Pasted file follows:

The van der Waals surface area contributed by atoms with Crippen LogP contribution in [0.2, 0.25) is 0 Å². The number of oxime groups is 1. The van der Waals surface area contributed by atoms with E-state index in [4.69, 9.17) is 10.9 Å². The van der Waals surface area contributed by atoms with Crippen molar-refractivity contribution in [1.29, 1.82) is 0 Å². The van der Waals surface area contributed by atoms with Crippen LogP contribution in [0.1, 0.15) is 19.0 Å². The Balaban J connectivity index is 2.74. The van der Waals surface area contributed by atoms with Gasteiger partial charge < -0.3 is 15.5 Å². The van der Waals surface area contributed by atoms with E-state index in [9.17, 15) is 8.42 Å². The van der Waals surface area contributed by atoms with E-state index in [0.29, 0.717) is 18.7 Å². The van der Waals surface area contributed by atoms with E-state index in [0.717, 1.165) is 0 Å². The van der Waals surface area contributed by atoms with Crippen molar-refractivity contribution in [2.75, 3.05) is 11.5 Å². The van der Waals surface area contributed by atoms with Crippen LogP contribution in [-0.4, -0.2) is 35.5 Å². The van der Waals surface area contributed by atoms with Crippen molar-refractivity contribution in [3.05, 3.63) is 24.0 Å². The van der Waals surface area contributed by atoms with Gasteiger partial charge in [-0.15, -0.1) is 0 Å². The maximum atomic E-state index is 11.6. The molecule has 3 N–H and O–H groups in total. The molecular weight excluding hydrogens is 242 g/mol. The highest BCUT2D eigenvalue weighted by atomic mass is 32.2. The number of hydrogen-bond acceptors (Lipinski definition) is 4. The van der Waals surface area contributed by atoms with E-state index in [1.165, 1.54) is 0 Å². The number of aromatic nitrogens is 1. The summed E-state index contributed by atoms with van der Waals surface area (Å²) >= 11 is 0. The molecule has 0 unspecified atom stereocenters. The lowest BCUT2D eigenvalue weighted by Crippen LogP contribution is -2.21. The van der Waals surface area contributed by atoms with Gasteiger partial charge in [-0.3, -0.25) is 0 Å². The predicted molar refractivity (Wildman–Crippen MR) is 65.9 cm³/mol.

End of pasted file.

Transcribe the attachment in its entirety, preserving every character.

The van der Waals surface area contributed by atoms with Crippen LogP contribution in [0.2, 0.25) is 0 Å². The number of oxime groups is 1. The van der Waals surface area contributed by atoms with E-state index in [4.69, 9.17) is 10.9 Å². The van der Waals surface area contributed by atoms with Crippen molar-refractivity contribution in [1.29, 1.82) is 0 Å². The van der Waals surface area contributed by atoms with Crippen LogP contribution in [0.1, 0.15) is 19.0 Å². The Balaban J connectivity index is 2.74. The van der Waals surface area contributed by atoms with Gasteiger partial charge < -0.3 is 15.5 Å². The van der Waals surface area contributed by atoms with E-state index in [9.17, 15) is 8.42 Å². The van der Waals surface area contributed by atoms with E-state index in [0.29, 0.717) is 18.7 Å². The van der Waals surface area contributed by atoms with E-state index in [0.717, 1.165) is 0 Å². The van der Waals surface area contributed by atoms with Crippen molar-refractivity contribution in [2.75, 3.05) is 11.5 Å². The van der Waals surface area contributed by atoms with Crippen LogP contribution in [-0.4, -0.2) is 35.5 Å². The van der Waals surface area contributed by atoms with Crippen molar-refractivity contribution in [3.05, 3.63) is 24.0 Å². The van der Waals surface area contributed by atoms with Gasteiger partial charge in [-0.15, -0.1) is 0 Å². The maximum atomic E-state index is 11.6. The molecule has 3 N–H and O–H groups in total. The molecular weight excluding hydrogens is 242 g/mol. The highest BCUT2D eigenvalue weighted by atomic mass is 32.2. The number of hydrogen-bond acceptors (Lipinski definition) is 4. The van der Waals surface area contributed by atoms with E-state index in [1.165, 1.54) is 0 Å². The number of aromatic nitrogens is 1. The summed E-state index contributed by atoms with van der Waals surface area (Å²) >= 11 is 0. The molecule has 0 unspecified atom stereocenters. The lowest BCUT2D eigenvalue weighted by Crippen LogP contribution is -2.21. The van der Waals surface area contributed by atoms with Gasteiger partial charge in [-0.3, -0.25) is 0 Å². The predicted molar refractivity (Wildman–Crippen MR) is 65.9 cm³/mol.